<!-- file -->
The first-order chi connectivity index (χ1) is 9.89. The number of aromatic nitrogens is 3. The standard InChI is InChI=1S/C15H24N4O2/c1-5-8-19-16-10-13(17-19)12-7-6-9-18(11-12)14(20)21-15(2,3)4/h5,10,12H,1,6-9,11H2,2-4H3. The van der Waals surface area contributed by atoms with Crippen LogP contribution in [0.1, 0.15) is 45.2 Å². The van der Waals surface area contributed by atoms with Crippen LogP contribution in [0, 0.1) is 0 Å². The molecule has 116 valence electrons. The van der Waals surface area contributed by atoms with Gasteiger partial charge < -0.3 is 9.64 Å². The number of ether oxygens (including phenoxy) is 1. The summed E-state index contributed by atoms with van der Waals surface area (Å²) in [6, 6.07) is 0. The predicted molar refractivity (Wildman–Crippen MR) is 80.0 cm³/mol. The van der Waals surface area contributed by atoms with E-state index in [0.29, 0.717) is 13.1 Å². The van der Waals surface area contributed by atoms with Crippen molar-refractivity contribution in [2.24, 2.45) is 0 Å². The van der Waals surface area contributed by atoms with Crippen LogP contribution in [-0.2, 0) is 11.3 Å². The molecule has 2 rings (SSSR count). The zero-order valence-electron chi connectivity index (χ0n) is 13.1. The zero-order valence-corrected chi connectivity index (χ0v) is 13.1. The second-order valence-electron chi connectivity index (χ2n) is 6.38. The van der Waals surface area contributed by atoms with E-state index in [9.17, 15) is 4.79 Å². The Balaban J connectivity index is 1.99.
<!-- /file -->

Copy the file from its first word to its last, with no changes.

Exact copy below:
The first-order chi connectivity index (χ1) is 9.89. The number of aromatic nitrogens is 3. The standard InChI is InChI=1S/C15H24N4O2/c1-5-8-19-16-10-13(17-19)12-7-6-9-18(11-12)14(20)21-15(2,3)4/h5,10,12H,1,6-9,11H2,2-4H3. The van der Waals surface area contributed by atoms with Crippen LogP contribution in [0.1, 0.15) is 45.2 Å². The van der Waals surface area contributed by atoms with Crippen LogP contribution in [0, 0.1) is 0 Å². The molecule has 116 valence electrons. The van der Waals surface area contributed by atoms with Gasteiger partial charge < -0.3 is 9.64 Å². The number of ether oxygens (including phenoxy) is 1. The summed E-state index contributed by atoms with van der Waals surface area (Å²) in [6, 6.07) is 0. The predicted molar refractivity (Wildman–Crippen MR) is 80.0 cm³/mol. The van der Waals surface area contributed by atoms with E-state index in [0.29, 0.717) is 13.1 Å². The van der Waals surface area contributed by atoms with Crippen molar-refractivity contribution in [2.24, 2.45) is 0 Å². The van der Waals surface area contributed by atoms with Crippen LogP contribution in [-0.2, 0) is 11.3 Å². The molecule has 2 rings (SSSR count). The zero-order valence-electron chi connectivity index (χ0n) is 13.1. The zero-order valence-corrected chi connectivity index (χ0v) is 13.1. The second-order valence-electron chi connectivity index (χ2n) is 6.38. The van der Waals surface area contributed by atoms with E-state index in [9.17, 15) is 4.79 Å². The Balaban J connectivity index is 1.99.